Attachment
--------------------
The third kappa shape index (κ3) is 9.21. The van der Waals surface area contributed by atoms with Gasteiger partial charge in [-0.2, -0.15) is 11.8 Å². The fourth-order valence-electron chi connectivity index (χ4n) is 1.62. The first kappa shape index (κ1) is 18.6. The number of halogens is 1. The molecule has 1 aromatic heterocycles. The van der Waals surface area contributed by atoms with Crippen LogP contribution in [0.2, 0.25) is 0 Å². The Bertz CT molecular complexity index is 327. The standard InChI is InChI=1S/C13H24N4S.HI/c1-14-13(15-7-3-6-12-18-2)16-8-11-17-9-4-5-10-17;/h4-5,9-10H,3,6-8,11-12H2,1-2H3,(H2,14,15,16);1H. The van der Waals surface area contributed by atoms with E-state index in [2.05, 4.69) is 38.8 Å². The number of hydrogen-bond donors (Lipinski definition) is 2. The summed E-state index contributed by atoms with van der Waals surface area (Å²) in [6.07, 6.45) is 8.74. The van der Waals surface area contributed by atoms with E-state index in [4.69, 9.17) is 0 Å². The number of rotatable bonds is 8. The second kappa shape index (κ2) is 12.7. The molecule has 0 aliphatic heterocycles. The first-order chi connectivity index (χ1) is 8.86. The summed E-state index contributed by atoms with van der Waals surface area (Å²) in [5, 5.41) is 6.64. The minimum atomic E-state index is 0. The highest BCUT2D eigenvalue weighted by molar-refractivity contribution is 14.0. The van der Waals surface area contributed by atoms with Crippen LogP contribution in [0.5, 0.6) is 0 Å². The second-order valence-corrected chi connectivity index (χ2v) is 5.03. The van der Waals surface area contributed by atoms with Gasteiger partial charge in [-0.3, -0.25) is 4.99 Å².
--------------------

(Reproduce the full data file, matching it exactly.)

The third kappa shape index (κ3) is 9.21. The van der Waals surface area contributed by atoms with Gasteiger partial charge in [-0.2, -0.15) is 11.8 Å². The fourth-order valence-electron chi connectivity index (χ4n) is 1.62. The first kappa shape index (κ1) is 18.6. The number of halogens is 1. The molecule has 1 aromatic heterocycles. The van der Waals surface area contributed by atoms with Crippen LogP contribution in [0.2, 0.25) is 0 Å². The Bertz CT molecular complexity index is 327. The standard InChI is InChI=1S/C13H24N4S.HI/c1-14-13(15-7-3-6-12-18-2)16-8-11-17-9-4-5-10-17;/h4-5,9-10H,3,6-8,11-12H2,1-2H3,(H2,14,15,16);1H. The van der Waals surface area contributed by atoms with E-state index in [2.05, 4.69) is 38.8 Å². The number of hydrogen-bond donors (Lipinski definition) is 2. The summed E-state index contributed by atoms with van der Waals surface area (Å²) in [6.07, 6.45) is 8.74. The van der Waals surface area contributed by atoms with E-state index in [4.69, 9.17) is 0 Å². The number of rotatable bonds is 8. The second kappa shape index (κ2) is 12.7. The molecule has 0 aliphatic heterocycles. The first-order chi connectivity index (χ1) is 8.86. The summed E-state index contributed by atoms with van der Waals surface area (Å²) in [5, 5.41) is 6.64. The minimum atomic E-state index is 0. The highest BCUT2D eigenvalue weighted by molar-refractivity contribution is 14.0. The van der Waals surface area contributed by atoms with Crippen LogP contribution in [0.5, 0.6) is 0 Å². The second-order valence-corrected chi connectivity index (χ2v) is 5.03. The van der Waals surface area contributed by atoms with Gasteiger partial charge in [-0.3, -0.25) is 4.99 Å².